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Quoddy Tides
Eastport, Maine
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July 27, 2018     Quoddy Tides
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July 27, 2018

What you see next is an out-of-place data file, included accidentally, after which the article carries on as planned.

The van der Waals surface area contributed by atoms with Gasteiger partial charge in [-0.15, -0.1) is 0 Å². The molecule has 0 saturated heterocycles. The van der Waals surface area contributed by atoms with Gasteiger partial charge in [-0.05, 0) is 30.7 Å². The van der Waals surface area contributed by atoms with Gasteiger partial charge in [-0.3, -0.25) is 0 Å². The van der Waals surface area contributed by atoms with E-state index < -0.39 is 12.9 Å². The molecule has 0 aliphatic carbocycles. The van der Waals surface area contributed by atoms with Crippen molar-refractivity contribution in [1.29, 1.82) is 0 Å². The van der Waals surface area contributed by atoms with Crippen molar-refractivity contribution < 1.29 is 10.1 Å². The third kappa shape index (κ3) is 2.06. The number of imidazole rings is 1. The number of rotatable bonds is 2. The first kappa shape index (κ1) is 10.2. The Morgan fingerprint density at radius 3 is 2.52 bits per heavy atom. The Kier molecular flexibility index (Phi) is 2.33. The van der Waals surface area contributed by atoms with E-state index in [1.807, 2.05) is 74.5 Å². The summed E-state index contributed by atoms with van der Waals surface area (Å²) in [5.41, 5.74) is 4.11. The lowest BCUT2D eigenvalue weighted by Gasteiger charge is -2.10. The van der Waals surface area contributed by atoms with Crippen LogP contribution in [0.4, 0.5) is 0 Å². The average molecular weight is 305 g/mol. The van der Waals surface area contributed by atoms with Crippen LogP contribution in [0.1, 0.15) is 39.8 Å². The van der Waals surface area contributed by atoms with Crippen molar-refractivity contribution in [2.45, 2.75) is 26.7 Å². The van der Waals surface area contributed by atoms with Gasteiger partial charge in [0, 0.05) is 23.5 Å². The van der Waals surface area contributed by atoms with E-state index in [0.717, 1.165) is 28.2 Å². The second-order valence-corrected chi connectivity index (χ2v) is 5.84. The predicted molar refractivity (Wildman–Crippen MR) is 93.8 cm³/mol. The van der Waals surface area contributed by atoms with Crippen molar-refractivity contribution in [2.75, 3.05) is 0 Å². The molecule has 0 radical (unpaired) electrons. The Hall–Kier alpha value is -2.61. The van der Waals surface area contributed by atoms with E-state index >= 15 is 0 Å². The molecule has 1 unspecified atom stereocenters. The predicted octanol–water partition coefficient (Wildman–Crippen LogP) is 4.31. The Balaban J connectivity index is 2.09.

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Page 4 THE QUODDY TIDES 27 July, 2018 The temporary lack of a seasonal pri- The restrictions on islanders because of vate ferry service to Campobello Island, the border crossings can lead to both a which provides access to the Canadian physical and emotional impact, which can mainland without having to cross through affect people's health. For example, com- the U.S./Canadian border, has pointed to panics that drill wells or install septic sys- the possible need for the island to have a tems either come on the seasonal ferry or more guaranteed means of connection to wait until there is a demand for at least the rest of the country without restrictions three before driving across the border to on mobility. At present, that unfettered do the work. Child care service agencies connection is only available during the require two days of preparation to come summer months by the private service that to the island to provide services, and busi- is at the mercy of market forces, nesses must post bonds to transport com- During most of the year, islanders who mercial goods through the border. want to get to mainland New Brunswick The feeling of isolation from the rest of to see a dentist or doctor, do their banking the country may increase, as tariffs are or purchase goods and services not avail- being imposed on more products by the able on the island face a two-hour round- U.S. and Canada in the current trade war trip drive to St. Stephen, with four border caused by the Trump administration. The crossings. Back in 2009, Gerry Hicks, then tightening of border controls may result in chairman of the Campobello Island Health border crossings no longer being just an and Wellness Advisory Committee, wrote, inconvenience but something to be feared, "Restricted mobility of people, goods and as a sense of hostility from the U.S. gov- services has had a pervasive negative im- ernment continues to grow. pact on the economy, education, employ- A new ad-hoc committee is again look- ment and mental and physical well-being ing at the possibility of a year-round ferry of our residents, resulting in an unneces- service, with a consulting firm consider- sary threat to the viability of our commu- ing its feasibility. East Coast Ferries of nity." Statistics from that period appear to Deer Island, which operates the seasonal have borne out that claim. From service, has proposed a year-round ferry 2001-2006 Campobello had an 18.9% un- to the provincial government in the past employment rate and experienced a 11.6% without success. We believe it may be time drop in population. Nearby Deer Island, for the province to seriously consider plac- though, had a 12.8% unemployment rate ing the ferry run out to bid and provide a with only a 3.2% population decline. New subsidy for the service. Perhaps during Brunswick as a whole had an 8.8% unem- the winter months daily trips would not be ployment rate. needed, but a regular run a couple of times Establishing a year-round ferry was one a week could make a significant differ- of the committee's main goals. Hicks stat- ence in people's lives. Different arrange- ed, "It's the ferry that makes a seamless merits and options can be considered. The connection to achieve the big picture goal. push, though, will have to come from the The goal is prosperity for the island as a islanders themselves. We urge islanders to whole and what that means for infrastruc- carefully weigh the benefits that such a ture and connections to health, recreation, service could provide. amenities and employment." Edward French CONGRATULATIONS In lieu of the rash of the ruthless attacks TO THE QUODDY TIDES on journalists throughout the world, in- To the editor: eluding those in Pads and here in Arling- I have been remiss in not expressing ton, Va I applaud you and papers my appreciation to you, your staff and throughout our nation for their importance associates for the important contribution in the continuing struggles to maintain the you make to the community. The necessi- freedoms that reasonable peoples every- ty to maintain a strong and free press in where cherish. communities across our nation is even Congratulations to you and your family more significant today in light of the cur- on the anniversary of the paper's found- rent political environment. It is the respon- ing. sibility of all citizens to speak up and Peter Oswald demand that the press and all forms of the Cutler and New York City MARGARET CHASE SMITH ESSAY The "Margaret Chase Smith Essay" by Eastport resident Linda Cross Godfrey ap- pears in the Maine Policy Review special issue titled "Leadership." In 1968, as a junior at Central Michigan University (CMU), Godfrey was active in the nation- wide Associated Women Students organi- zation. When the opportunity came to attend the annual convention at the Uni- versity of Maine in Orono, eight other CMU students and Godfrey attended. Godfrey and the other students sold the Bangor to Boston portion of their flight home and rented a van and drove down the coast of Maine. Godfrey writes, "Years of studying Margaret Chase Smith's leadership style, visits with her and written correspondence have influenced me personally and pro- fessionally. Receiving the senator's per- sonal words of encouragement, her mentoring and what we today call 'per- sonal coaching' gave me an influential and admired voice to shape my thoughts, words and actions. Thankfully, I have a lovely stack of letters, tied up with a white silk ribbon, that continue to inspire and guide me." Inspired by Margaret Chase Smith's leadership example, Godfrey founded the Atlantic Leadership Center in Eastport. The center's newest initiative is the Three-Nation Leadership Initiative. "The intent of the program is to expand leadership work by bringing together tal- ented, and younger, thinkers and leaders from Washington County, three tribal communities and Charlotte County, in- cluding the Fundy Isles, of New Brun- swick," writes Godfrey. Starting in April 2018, the program is offering six classes in six communities: Calais, Trescott, Eastport, Milbridge, St. Stephen and Campobello. Godfrey also writes about a five-year project to fmd examples of communities showing positive leadership that culmi- nated in a new book, Our Town: A 100,000 Mile Journey into the Heart of America. 'q'his book will turn the spot- light on Eastport - and 28 other selected communities" and our collective work to revive and advance our community. The American Futures Project, a partnership THE QUODDY TIDES ESTABUSHED: NOVEMBER 1968 Tel.: (207) 853-4806 Fax: (207) 853-4095 E-malh qtides@midmaine.com or qtides@myfairpoint.net Website: www.quoddytides.com Address: 123 Water St P.O. Box 213, Eastport, Maine 04631 Published the 2nd and 4th Fridays of each month at 123 Water St Eastport, Maine. Publisher: Edward French Printed at EIIsworth, Maine Subscription rates: $35.00 a year in Washington County, Maine; $42.00 a year outside of Washington County, Maine $42.00 a year in Canadian funds. Single copy, $1.50 + tax. 2nd class postage paid at Eastport, Me. 04631 and St. Stephen, N.B. Permit No. 9435 Notice to Postmaster: Send 3579 to The Quoddy Tides, P.O. Box 213, Eastport, Maine 04631 Publication No. USPS-453-220 Publications Mail Agreement No. 40021969. Return undeliverable items to The Quoddy Tides, P.O. Box 213, Eastport, ME 04631 USA Winifred B. French -- Editor & Publisher 1968-1995 Editor & Publisher-- Edward French Senior Editor -- Marie Jones Holmes Assistant Editor & Publisher -- Lora Whelan Reporter -- Susan Esposito Circulation Manager -- Sharon Cook Advertising Representative -- Sue Moore Copy Editors -- Caitlyn Stellrecht and Lindy Weston Accounting -- Inez Pastore Photographers -- Don Dunbar and Chessie Crowe Book Reviewers -- Lora Whelan and RJ Heller Contributing Artist -- Jerome Andrews Cartoonist -- Luke Webb Cooking Columnist -- Jack Sivertson Member of Maine Press Association New England Press Association As the season changes, the wild black- eyed Susans appear in local gardens un- touched by the deer. Wild and cultivated daisies, both Shasta and Fiesta, bloom freely. Eastp0rt has become the place to be on Saturdays, judging by the number of cars and people. Along with the usual attrac- tions, the farmers' market has increased in size. It takes about 20 moltings over five to seven years for a lobster to become an adult. Ralph Waldo Emerson once said, "Live in the sunshine. Swim in the sea. Drink in the wild air." media are fully protected. Contrary to the APPRECIATION FOR EMTS of The Atlantic, National Public Radio and current administration's position of attack- . Esri, launched this nationwide exploration To the editor ing the press whenever it reports or edito- . : in 2013 to f'md the best example of a resil- AWA~n~ rializes information of a disagreeing A friend from away was wsltmg us m ient and reinventive city or town in each In s-dn-.timew~'thev'ore-are Eastport last week She tripped and fell on t, ~ y v v nature, we must protect its integrity at all " state Through personal visits and inter- ,t. ! ~ our stone patio, hit her head, scraped her . . . . u,~m~,~ costs views, the journalistic team of James and Starting as mere seeds in their home un- Knee ant openea a wounu on ner wrist we ~ " Debra Fallows and Kam Rysdall has col- der"round cleaned and bandaged her up, but when s lected stories of the selected locations over t-,t o~ ,t.o;~ ~. a ~ o " Corrections she began to see stars and sweat profusely,me'" ast" five ears ana now wm take melr s ,~,n,~. . ,P Y Emergqng gently then s routing to hfe we didn t know what to do. Call the clin- " P " " work into the world, with the publication Coming into the world with style The article in the July 13 issue of The Quoddy Tides about the special ses- sion of the Maine Legislature held in June should have stated that legislators considered 43 bills that were vetoed by Governor LePage. The more than 200 vetoes he has issued have been during the 128th Maine Legislature, dating back to March 2017. The list of winners for the rubber ducky race during the Eastport Fourth of July celebration should have stated that the second place winner was Sage Jellison. Also, the list of runners in the Dale C. Lincoln 1-mile run left out Ni- kolias Theriault, who had a time of 7:28. ic? (closed), drive to the ER in Calais? (too far), call 911? That's what we did! But my heart fell when the dispatcher said he was in Machias (a looong way from Eastport). Not to worry. Two EMTs showed up in less than five minutes (sta- tioned at local firehouse). They were very patient, soft-spoken and calming, checked her vital signs and ex- plained what to watch for and what action to take. We want to send a big thank you to the father and son team who were so help- ful and kind. We appreciate the work you do. Sally and Nadeen DeCicco Eastport, Vermont and Puerto Rico of the book this spring." SOCIETY NIGHT BOATS The Portland Monthly magazine's most recent issue provides readers with a sev- en-page report by Michael L. Grace about past society night boats. America's famed night boats regularly sailed between New York, Boston and Portland for nearly a century until World War II. During the summer, Maine's coastal cities, towns and resorts rivaled Boston as the preferred ports of call. "Swanky Yankee Hanky- Panky: More than just a way to get here from there" presents readers with photos of various past ships and ballroom evening clothes. Stems and leaves growing, buds forming Watched daily, awaiting their big moment When at last they burst forth in full bloom Tulips, lupines, buttercups and others The flowers of spring and early summer Awakening to be enjoyed by us Admire their beauty, smell their fragrances Rejoice in one of God's gifts to us. Larry Conrad Lubec Thought for a fortnight Thanks heavens, the sun has gone in, and I don't have to go out and enjoy it. Logan Pearsall Smith